It’s important to distinguish between long-term investing and short-term investing. Long-term investing is generally most appropriate for financial goals farther out in the future, while short-term investing is called for in the case of more near-term objections. The exact timeframe that separates long- and short-term investing can vary, but short-term investing is generally used for financial goals within five years.In contrast, anything you have more than five years to achieve can begin to be considered a long-term investing strategy. Investment managers distinguish the two because each timeframe requires a different investment strategy.

When you have only a short amount of time to achieve your financial goal, you can’t afford to use an overly aggressive investment strategy because this would expose you to excessive volatility risk, or the risk that the investment’s value drops right when you need to sell it to meet your goal.

Short-term investing generally utilizes more conservative investments, such as short-term bonds that aren’t likely to drop abruptly soon.

With long-term investing, on the other hand, you have more time to wait out any short-term volatility.

It is important to recognize also that the timeframe for a goal like “retirement” is not a single point in time, such as the day you retire.  You would not generally be expecting to liquidate your entire portfolio and convert it to cash on the day you retire.  So, approaching retirement does not automatically mean a long-term goal has converted to a short-term goal.  By contrast, accumulating money to pay for college might involve liquidating all of your accumulated investment fund within a few years, so it can indeed become a short-term goal as you near the enrollment point.

For long term goals, it’s okay if your investment’s value drops tomorrow because you have five or more years to wait for a rebound.  History shows us, that over the long-term, the stock market tends to rise. If you have enough time to weather the short-term storms, you can generally afford to use more aggressive investment strategies, like small-cap stocks, for those long-term goals.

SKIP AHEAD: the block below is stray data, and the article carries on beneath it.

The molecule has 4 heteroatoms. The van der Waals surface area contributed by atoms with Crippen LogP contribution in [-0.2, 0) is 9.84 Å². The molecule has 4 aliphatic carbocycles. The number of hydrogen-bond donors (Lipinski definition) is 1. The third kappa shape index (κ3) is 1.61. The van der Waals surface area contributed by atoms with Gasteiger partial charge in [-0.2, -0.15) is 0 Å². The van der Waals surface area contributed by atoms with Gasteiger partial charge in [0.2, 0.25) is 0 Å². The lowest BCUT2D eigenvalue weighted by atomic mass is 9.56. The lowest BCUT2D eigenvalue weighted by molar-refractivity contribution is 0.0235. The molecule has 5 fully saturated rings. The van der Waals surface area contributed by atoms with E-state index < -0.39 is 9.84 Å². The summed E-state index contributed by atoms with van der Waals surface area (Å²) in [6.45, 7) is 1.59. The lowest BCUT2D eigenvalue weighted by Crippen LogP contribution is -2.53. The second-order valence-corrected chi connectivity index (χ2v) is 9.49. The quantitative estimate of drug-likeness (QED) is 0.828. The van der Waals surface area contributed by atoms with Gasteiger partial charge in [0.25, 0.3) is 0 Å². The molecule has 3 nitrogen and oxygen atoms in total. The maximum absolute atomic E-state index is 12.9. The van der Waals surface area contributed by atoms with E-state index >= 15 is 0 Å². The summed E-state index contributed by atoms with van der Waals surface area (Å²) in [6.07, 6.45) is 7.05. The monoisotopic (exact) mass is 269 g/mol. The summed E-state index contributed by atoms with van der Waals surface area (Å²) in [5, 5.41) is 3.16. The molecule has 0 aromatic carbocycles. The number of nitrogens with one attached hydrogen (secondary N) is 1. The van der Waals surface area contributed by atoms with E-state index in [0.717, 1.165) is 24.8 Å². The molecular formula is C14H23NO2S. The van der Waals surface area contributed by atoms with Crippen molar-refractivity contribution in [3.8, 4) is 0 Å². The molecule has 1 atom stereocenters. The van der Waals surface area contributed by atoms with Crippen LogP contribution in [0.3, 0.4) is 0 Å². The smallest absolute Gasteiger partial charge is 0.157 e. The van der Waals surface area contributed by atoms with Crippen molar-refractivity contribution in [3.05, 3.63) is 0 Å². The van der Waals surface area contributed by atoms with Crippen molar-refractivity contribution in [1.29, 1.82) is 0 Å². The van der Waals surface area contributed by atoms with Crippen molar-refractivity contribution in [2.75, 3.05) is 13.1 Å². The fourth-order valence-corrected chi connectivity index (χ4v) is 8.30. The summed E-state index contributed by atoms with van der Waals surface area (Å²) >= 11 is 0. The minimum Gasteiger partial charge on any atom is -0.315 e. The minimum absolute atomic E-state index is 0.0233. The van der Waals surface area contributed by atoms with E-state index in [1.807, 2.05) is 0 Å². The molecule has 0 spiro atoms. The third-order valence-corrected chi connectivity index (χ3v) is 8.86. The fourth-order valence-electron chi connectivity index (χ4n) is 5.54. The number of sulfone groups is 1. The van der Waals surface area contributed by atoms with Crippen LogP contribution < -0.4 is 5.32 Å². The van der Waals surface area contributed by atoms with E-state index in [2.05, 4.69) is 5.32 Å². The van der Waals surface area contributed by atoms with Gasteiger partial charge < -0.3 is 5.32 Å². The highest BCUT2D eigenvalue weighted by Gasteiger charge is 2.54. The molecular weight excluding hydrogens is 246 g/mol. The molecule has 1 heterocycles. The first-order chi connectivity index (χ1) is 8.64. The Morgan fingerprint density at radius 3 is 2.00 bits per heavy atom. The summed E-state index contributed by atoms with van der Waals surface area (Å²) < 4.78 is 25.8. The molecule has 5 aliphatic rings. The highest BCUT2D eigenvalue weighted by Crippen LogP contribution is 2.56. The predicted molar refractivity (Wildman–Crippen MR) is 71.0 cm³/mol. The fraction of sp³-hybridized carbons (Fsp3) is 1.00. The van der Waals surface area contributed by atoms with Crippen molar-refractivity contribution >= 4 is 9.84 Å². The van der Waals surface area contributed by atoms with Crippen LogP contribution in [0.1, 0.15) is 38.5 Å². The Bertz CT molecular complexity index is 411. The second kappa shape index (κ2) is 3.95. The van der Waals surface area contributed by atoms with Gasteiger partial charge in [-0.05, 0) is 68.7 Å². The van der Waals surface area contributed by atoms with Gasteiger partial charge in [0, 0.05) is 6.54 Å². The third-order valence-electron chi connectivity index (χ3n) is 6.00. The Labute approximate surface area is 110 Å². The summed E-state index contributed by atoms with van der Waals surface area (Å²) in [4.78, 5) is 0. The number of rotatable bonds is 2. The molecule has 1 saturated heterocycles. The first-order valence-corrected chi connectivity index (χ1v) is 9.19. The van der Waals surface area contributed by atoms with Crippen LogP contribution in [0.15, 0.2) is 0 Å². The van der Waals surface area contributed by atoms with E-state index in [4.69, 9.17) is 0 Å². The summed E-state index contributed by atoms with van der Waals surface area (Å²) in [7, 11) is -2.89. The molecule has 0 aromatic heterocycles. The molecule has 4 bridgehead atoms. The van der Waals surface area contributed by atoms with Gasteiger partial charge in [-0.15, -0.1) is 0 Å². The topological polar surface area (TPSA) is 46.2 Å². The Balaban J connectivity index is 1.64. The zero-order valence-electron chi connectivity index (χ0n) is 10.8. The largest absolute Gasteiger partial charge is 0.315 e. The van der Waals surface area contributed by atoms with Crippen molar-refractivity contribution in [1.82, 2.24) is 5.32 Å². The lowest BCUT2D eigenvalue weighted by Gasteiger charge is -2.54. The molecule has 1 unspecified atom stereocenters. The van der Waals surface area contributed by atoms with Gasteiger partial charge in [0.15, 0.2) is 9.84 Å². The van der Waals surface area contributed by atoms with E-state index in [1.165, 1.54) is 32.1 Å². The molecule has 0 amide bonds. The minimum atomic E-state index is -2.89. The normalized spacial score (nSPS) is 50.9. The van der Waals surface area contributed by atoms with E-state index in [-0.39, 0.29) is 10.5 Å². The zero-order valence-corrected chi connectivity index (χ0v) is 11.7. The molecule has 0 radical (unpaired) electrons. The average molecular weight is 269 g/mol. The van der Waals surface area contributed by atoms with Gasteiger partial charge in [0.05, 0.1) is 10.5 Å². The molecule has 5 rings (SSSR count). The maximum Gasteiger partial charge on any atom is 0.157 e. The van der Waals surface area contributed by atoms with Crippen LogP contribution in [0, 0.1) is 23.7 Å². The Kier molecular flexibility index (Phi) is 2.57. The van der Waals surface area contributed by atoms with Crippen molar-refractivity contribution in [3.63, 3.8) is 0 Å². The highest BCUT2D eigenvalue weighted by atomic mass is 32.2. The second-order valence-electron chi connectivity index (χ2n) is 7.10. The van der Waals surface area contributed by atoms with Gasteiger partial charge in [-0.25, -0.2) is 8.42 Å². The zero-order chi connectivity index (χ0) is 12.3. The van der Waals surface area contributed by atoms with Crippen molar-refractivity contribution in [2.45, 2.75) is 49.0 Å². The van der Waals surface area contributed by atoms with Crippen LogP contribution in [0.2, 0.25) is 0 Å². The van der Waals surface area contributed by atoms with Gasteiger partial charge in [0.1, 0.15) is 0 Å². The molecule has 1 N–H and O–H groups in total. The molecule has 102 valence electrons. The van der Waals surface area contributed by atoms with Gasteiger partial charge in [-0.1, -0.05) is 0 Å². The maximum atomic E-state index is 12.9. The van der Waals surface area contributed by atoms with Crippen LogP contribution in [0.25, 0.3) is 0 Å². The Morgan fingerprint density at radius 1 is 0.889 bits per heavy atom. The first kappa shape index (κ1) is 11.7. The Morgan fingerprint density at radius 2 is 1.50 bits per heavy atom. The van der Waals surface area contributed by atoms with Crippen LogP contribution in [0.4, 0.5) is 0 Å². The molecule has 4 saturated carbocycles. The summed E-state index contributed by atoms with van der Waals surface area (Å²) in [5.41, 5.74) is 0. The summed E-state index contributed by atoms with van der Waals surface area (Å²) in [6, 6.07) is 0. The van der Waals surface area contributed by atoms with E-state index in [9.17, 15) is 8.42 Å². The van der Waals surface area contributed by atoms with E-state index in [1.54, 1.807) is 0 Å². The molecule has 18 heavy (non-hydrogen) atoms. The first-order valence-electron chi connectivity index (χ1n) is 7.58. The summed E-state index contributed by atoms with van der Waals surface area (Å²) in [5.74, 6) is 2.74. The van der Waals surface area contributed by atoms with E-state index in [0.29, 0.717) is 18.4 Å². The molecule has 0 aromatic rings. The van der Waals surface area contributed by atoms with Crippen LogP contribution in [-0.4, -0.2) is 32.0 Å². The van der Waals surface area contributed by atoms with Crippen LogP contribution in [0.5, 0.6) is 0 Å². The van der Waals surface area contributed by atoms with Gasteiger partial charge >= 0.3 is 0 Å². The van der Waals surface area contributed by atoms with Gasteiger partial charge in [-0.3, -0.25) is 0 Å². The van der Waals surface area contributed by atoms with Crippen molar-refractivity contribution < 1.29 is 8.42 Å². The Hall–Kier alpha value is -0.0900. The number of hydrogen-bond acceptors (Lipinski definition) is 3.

You may want to read: Why Long-Term Investing is Different than Vegas: Investment Firm in Houston Explains

Chapter 6

How a Financial Advisor Can Help

Investment management is a disciplined process. It starts with identifying your short and long-term financial goals and determining the best strategy to help you reach those goals. Once you’ve developed an investment strategy, you must monitor and maintain it. You’ll also need to know if that strategy should change either because of your situation or your investment prospects.

All of this requires a diligent and experienced eye. While it’s certainly possible to handle investment management on your own, a financial advisor or investment management firm can be a tremendous resource to have in your corner. An investment management firm works with clients to help them build a portfolio that can generate the tax-efficient returns they need without taking on more investment risk than the client can tolerate.

Your advisor will monitor your investments regularly, so you don’t have to. Advisors also stay abreast of legal and tax changes that could impact your portfolio.

If you don’t want to spend your days monitoring your investments and watching the financial news, working with a financial advisor may be the best investment decision you can make. Leave that task to the professionals, and bask in the rewards of doing so.

A must-read: “Are You Kidding Me!?” 5 Common Investing Mistakes